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  • Writer's pictureWayne Drury

Is the Green Economy on Subsidy Life Support?


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There have been several articles recently about the green economy, the coming success or failure of EVs, species at risk due to climate change and how the world is coming crashing down around us. How do we know who to believe and what to trust?

It is the Facts that Matter, and we read so many opinions that we sometimes feel like we are swimming in a sea of distrust.

The Green Economy

One national newspaper outlined that the federal government under Justin Trudeau sold us a bill of goods about climate change on the basis that we would have choices. Choices that reflected our values and where we wanted to spend our hard-earned money to lower greenhouse gases.

We would have the option to park our cars and take public transportation. That is OK if there is public transportation, but that excludes a lot of people in many areas of Canada.

We would be able to replace our internal combustion engine cars with electric vehicles that would be competitive in price and performance, with lots of refuelling stations, and less expensive to operate. It is being discovered that “less expensive to operate” is far from the truth.

And recently, the big announcement by Trudeau that he wants to give away heat pumps. Who pays for the pumps? And in many parts of Canada, they will not work. What? They will not work efficiently where temperatures drop below -20 Deg. C., and that covers a large part of Canada.

Trudeau pushed that this would all happen with 80% of all households being better off because of the carbon tax rebates. The Federal Budget Office has put that fallacy to rest, stating that 60% of the households will be worse off.

We could continue with many more examples, but everywhere we look, there is a subsidy to save the environment. Can we afford the way this is going and survive an economy that is on subsidy life support?

Don’t get me wrong. I am not suggesting that global warming and climate change are not important, if not critical. But have we seen anything work the way Trudeau and his government have said it is going to work? No, and there must be a better way.

There is. At the Facts that Matter, we firmly support evaluating potential actions against the principles of a circular economy – It must be good for the people, the planet and be sustainable.

At Facts that Matter, we are 100% in support of greening the economy. What we do not support is the use of fear-mongering and political opportunism that does not make sense. Remember the fearmongering as we neared the change from the year 1999 to 2000? All the fearmongering about what was going to happen had millions getting ready to “jump off a bridge.” Nothing happened, and I do not believe the world is going to end when the clock strikes 2030. That does not mean we just throw environmental caution to the wind. We need actions that satisfy the principles of a circular economy, or in the end, we will not be able to afford our concern for the environment, which leads me to a few other snippets.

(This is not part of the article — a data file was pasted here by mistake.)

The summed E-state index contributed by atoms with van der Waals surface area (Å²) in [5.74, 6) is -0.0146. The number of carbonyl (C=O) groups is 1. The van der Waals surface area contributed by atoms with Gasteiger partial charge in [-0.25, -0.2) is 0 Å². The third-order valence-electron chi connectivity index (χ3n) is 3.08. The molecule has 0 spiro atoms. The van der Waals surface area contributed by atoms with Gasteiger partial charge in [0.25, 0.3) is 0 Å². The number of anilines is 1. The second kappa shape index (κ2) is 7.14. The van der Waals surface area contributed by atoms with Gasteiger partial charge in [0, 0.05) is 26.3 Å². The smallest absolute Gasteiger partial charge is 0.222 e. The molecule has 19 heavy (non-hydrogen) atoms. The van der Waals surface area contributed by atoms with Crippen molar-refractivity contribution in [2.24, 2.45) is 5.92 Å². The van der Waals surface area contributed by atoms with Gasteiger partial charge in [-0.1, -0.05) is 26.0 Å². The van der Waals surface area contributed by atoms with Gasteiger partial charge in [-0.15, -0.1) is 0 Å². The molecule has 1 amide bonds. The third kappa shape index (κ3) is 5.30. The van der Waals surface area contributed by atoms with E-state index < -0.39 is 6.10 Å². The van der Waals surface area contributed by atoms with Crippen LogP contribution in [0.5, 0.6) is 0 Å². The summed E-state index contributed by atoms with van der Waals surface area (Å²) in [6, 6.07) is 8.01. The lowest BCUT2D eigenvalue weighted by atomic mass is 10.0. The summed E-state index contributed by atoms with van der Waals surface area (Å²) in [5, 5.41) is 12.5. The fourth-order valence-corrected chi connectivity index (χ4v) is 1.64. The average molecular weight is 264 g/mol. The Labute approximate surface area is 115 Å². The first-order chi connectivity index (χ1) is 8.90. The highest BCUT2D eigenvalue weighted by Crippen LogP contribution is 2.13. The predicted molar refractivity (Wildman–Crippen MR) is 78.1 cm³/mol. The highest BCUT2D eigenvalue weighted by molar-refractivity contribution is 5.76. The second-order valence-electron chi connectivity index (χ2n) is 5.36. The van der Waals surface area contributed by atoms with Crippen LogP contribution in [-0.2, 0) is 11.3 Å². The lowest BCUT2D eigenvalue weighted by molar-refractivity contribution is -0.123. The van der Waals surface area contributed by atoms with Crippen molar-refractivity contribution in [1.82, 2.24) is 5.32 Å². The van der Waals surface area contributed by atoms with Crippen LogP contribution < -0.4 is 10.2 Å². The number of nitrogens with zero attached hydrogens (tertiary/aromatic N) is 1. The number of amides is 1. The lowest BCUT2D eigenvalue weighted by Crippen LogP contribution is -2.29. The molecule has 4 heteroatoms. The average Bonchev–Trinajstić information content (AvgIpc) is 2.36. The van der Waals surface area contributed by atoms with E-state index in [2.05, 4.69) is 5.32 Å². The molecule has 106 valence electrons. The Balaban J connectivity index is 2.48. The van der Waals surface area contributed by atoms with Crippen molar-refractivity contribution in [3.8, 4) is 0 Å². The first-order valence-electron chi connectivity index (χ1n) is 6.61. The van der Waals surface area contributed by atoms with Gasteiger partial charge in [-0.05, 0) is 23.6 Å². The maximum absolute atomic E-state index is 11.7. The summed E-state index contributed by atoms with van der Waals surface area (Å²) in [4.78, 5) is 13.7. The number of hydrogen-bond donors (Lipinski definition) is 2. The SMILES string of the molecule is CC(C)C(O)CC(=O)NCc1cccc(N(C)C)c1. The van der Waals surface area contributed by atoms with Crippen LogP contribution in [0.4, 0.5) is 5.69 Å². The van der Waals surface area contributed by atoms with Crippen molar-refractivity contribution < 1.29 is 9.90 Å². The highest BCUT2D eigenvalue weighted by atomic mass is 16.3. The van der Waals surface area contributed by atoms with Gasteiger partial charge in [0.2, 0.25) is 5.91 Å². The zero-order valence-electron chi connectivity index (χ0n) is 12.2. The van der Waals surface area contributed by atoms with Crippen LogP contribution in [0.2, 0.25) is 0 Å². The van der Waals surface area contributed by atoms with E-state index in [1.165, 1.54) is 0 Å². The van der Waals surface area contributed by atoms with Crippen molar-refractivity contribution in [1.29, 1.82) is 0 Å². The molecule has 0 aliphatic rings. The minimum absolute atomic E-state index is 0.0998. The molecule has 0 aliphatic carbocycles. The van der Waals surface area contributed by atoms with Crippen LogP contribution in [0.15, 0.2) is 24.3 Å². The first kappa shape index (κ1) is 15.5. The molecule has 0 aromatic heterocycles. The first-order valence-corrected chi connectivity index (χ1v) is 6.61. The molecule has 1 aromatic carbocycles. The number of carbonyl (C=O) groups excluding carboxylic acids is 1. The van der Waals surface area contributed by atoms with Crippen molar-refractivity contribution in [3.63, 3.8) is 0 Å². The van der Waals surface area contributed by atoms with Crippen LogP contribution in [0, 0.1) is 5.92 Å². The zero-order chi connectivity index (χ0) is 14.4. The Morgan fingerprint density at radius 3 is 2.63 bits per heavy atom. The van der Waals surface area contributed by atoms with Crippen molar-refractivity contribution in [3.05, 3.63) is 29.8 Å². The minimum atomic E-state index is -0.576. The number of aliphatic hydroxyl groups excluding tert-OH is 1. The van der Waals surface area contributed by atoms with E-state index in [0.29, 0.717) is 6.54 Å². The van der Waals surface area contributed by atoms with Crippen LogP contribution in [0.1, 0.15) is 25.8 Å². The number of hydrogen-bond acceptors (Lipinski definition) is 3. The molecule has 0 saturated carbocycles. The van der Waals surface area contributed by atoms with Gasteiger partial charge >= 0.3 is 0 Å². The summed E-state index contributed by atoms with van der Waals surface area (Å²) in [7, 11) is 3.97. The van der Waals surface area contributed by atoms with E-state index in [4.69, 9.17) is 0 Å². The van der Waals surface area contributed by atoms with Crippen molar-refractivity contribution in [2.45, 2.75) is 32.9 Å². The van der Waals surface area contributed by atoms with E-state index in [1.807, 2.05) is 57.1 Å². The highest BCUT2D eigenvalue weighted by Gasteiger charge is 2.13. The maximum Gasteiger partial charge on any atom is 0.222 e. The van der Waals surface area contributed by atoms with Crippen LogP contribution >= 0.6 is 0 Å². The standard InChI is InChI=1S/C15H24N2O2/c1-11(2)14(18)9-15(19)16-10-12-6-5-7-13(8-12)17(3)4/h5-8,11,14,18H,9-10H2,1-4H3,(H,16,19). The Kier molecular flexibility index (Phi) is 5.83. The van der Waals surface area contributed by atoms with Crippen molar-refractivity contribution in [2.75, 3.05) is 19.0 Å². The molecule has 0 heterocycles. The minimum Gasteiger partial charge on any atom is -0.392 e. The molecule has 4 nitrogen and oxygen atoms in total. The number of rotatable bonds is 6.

Are EVs the Answer?

Trudeau and the Liberal Party have imposed a 2035 EV mandate requiring that all new passenger vehicles and light trucks sold in Canada after 2035 be electric, zero-emission vehicles. The rules will be phased in gradually, beginning in 2026, with a 20% requirement.

In 2022, about 0.36 million cars and light trucks were sold in Canada. As of September 2023, that number is up 9% to 0.39 million, which brings us to EVs.

If we use the 2023 numbers, the car dealerships in Canada will be forced to sell 20% or seventy-eight thousand EVs. Will that happen? Here are some costs that most of us will consider determining if we can afford an EV.


  • When factoring in purchase cost, the average cost of an EV is $10,360 each year.1

  • When factoring in purchase cost, the average cost of a gas vehicle is $8,691 each year.2

Then there is insurance. Matthew Avery, Research Director at Automotive Risk Intelligence company, said, "We are (supposed to be) buying electric cars for sustainability reasons. But an EV isn't very sustainable if you've got to throw the battery away after a minor collision.” The cost of replacing an EV is pushing insurance rates up. Then there are the batteries. EV battery problems expose a hole in the green "circular economy" touted by carmakers, and we have not touched on the issues of where all the chemicals will come from? What are the environmental and species at risk problems? And new challenges in the supply chain make one question the belief that battery prices will come down.

The End

There are so many concerns and problems with the implementation of greening the environment by Trudeau and his government that one has to wonder where we are headed. No more gas car sales by 2035? We should all switch to heat pumps and take public transit where none exists. Add to that, do you believe EV battery prices will decrease? So much considered with projection – what is to happen, not what has happened. Right now, everywhere we turn, we see the Trudeau government handing out another subsidy, which makes us, at the Facts that Matter, really wonder if our new Green Economy is on Subsidy Life Support?

Best wishes from all of us ...


Vancouver, BC, Canada

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